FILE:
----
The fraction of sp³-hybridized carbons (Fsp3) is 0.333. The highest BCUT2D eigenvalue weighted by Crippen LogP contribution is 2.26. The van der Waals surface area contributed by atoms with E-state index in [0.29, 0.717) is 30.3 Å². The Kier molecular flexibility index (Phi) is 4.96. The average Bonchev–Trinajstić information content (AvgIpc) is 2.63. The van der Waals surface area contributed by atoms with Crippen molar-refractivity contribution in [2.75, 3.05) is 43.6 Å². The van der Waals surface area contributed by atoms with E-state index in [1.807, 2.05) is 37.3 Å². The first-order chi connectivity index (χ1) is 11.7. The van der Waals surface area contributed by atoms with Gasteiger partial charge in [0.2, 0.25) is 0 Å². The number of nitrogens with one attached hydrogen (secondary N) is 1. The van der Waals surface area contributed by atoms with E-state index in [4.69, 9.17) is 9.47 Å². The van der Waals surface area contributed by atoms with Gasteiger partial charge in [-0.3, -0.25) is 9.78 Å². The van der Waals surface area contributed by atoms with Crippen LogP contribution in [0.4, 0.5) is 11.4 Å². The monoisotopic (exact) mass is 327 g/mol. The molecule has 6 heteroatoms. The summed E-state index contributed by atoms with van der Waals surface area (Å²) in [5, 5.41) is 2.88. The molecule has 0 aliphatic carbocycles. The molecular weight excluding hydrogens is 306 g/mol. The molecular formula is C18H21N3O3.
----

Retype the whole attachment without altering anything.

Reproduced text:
The fraction of sp³-hybridized carbons (Fsp3) is 0.333. The highest BCUT2D eigenvalue weighted by Crippen LogP contribution is 2.26. The van der Waals surface area contributed by atoms with E-state index in [0.29, 0.717) is 30.3 Å². The Kier molecular flexibility index (Phi) is 4.96. The average Bonchev–Trinajstić information content (AvgIpc) is 2.63. The van der Waals surface area contributed by atoms with Crippen molar-refractivity contribution in [2.75, 3.05) is 43.6 Å². The van der Waals surface area contributed by atoms with E-state index in [1.807, 2.05) is 37.3 Å². The first-order chi connectivity index (χ1) is 11.7. The van der Waals surface area contributed by atoms with Gasteiger partial charge in [0.2, 0.25) is 0 Å². The number of nitrogens with one attached hydrogen (secondary N) is 1. The van der Waals surface area contributed by atoms with E-state index in [4.69, 9.17) is 9.47 Å². The van der Waals surface area contributed by atoms with Gasteiger partial charge in [-0.3, -0.25) is 9.78 Å². The van der Waals surface area contributed by atoms with Crippen LogP contribution in [0.4, 0.5) is 11.4 Å². The monoisotopic (exact) mass is 327 g/mol. The molecule has 6 heteroatoms. The summed E-state index contributed by atoms with van der Waals surface area (Å²) in [5, 5.41) is 2.88. The molecule has 0 aliphatic carbocycles. The molecular weight excluding hydrogens is 306 g/mol. The molecular formula is C18H21N3O3.